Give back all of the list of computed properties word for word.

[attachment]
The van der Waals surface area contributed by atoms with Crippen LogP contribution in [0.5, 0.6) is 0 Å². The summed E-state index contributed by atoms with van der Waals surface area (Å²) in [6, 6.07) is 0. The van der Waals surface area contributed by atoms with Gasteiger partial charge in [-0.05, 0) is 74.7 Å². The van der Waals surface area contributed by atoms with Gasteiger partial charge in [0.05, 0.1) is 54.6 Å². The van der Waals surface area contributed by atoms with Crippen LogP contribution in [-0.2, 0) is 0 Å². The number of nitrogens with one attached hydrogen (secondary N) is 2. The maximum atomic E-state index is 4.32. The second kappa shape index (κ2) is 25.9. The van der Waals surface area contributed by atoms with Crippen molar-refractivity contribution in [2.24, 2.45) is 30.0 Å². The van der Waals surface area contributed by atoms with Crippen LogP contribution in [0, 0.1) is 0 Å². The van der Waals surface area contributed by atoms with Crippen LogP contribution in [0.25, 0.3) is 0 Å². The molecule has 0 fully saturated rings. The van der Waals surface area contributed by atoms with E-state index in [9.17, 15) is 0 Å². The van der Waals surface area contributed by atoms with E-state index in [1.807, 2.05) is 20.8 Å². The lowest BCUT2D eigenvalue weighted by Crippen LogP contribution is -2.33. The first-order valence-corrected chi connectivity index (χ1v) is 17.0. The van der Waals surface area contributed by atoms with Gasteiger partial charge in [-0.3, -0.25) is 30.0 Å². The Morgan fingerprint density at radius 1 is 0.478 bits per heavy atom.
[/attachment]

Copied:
The van der Waals surface area contributed by atoms with Crippen LogP contribution in [0.5, 0.6) is 0 Å². The summed E-state index contributed by atoms with van der Waals surface area (Å²) in [6, 6.07) is 0. The van der Waals surface area contributed by atoms with Gasteiger partial charge in [-0.05, 0) is 74.7 Å². The van der Waals surface area contributed by atoms with Gasteiger partial charge in [0.05, 0.1) is 54.6 Å². The van der Waals surface area contributed by atoms with Crippen LogP contribution in [-0.2, 0) is 0 Å². The number of nitrogens with one attached hydrogen (secondary N) is 2. The maximum atomic E-state index is 4.32. The second kappa shape index (κ2) is 25.9. The van der Waals surface area contributed by atoms with Crippen molar-refractivity contribution in [2.24, 2.45) is 30.0 Å². The van der Waals surface area contributed by atoms with Crippen LogP contribution in [0, 0.1) is 0 Å². The van der Waals surface area contributed by atoms with Crippen LogP contribution in [0.25, 0.3) is 0 Å². The molecule has 0 fully saturated rings. The van der Waals surface area contributed by atoms with E-state index in [9.17, 15) is 0 Å². The van der Waals surface area contributed by atoms with E-state index in [1.807, 2.05) is 20.8 Å². The lowest BCUT2D eigenvalue weighted by Crippen LogP contribution is -2.33. The first-order valence-corrected chi connectivity index (χ1v) is 17.0. The van der Waals surface area contributed by atoms with Gasteiger partial charge in [-0.3, -0.25) is 30.0 Å². The Morgan fingerprint density at radius 1 is 0.478 bits per heavy atom.